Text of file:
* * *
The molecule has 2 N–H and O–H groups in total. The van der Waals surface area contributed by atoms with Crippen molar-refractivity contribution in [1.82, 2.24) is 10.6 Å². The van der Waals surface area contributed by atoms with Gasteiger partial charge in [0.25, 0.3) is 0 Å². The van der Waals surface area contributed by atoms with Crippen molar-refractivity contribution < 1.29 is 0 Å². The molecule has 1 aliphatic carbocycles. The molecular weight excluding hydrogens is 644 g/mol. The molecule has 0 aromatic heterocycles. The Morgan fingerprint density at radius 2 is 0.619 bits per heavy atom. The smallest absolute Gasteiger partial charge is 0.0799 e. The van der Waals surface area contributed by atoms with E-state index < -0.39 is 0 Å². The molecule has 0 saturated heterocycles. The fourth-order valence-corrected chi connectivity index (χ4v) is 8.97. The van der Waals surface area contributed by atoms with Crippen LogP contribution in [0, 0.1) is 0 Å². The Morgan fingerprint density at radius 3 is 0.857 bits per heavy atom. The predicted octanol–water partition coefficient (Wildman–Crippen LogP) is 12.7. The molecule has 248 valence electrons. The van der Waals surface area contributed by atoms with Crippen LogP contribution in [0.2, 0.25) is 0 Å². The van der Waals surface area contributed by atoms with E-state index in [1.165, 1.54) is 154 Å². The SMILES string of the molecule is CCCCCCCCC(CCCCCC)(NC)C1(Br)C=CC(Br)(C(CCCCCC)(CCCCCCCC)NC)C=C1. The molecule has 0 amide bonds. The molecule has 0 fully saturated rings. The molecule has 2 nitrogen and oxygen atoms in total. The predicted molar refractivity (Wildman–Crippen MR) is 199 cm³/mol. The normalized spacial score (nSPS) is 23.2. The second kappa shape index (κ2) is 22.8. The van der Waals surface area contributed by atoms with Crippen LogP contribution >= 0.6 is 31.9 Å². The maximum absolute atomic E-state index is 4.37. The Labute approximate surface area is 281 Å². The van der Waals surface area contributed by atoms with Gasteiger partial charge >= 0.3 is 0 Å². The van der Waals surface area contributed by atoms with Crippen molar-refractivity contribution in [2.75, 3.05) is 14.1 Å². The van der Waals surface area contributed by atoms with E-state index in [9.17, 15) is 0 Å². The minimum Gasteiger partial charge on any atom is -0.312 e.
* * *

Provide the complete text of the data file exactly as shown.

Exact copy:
The molecule has 2 N–H and O–H groups in total. The van der Waals surface area contributed by atoms with Crippen molar-refractivity contribution in [1.82, 2.24) is 10.6 Å². The van der Waals surface area contributed by atoms with Gasteiger partial charge in [0.25, 0.3) is 0 Å². The van der Waals surface area contributed by atoms with Crippen molar-refractivity contribution < 1.29 is 0 Å². The molecule has 1 aliphatic carbocycles. The molecular weight excluding hydrogens is 644 g/mol. The molecule has 0 aromatic heterocycles. The Morgan fingerprint density at radius 2 is 0.619 bits per heavy atom. The smallest absolute Gasteiger partial charge is 0.0799 e. The van der Waals surface area contributed by atoms with E-state index < -0.39 is 0 Å². The molecule has 0 saturated heterocycles. The fourth-order valence-corrected chi connectivity index (χ4v) is 8.97. The van der Waals surface area contributed by atoms with Crippen LogP contribution in [0, 0.1) is 0 Å². The Morgan fingerprint density at radius 3 is 0.857 bits per heavy atom. The predicted octanol–water partition coefficient (Wildman–Crippen LogP) is 12.7. The molecule has 248 valence electrons. The van der Waals surface area contributed by atoms with Crippen LogP contribution in [0.2, 0.25) is 0 Å². The van der Waals surface area contributed by atoms with E-state index in [1.165, 1.54) is 154 Å². The SMILES string of the molecule is CCCCCCCCC(CCCCCC)(NC)C1(Br)C=CC(Br)(C(CCCCCC)(CCCCCCCC)NC)C=C1. The molecule has 0 amide bonds. The molecule has 0 fully saturated rings. The molecule has 2 nitrogen and oxygen atoms in total. The predicted molar refractivity (Wildman–Crippen MR) is 199 cm³/mol. The normalized spacial score (nSPS) is 23.2. The second kappa shape index (κ2) is 22.8. The van der Waals surface area contributed by atoms with Crippen LogP contribution >= 0.6 is 31.9 Å². The maximum absolute atomic E-state index is 4.37. The Labute approximate surface area is 281 Å². The van der Waals surface area contributed by atoms with Gasteiger partial charge >= 0.3 is 0 Å². The van der Waals surface area contributed by atoms with Crippen molar-refractivity contribution in [2.75, 3.05) is 14.1 Å². The van der Waals surface area contributed by atoms with E-state index in [9.17, 15) is 0 Å². The minimum Gasteiger partial charge on any atom is -0.312 e.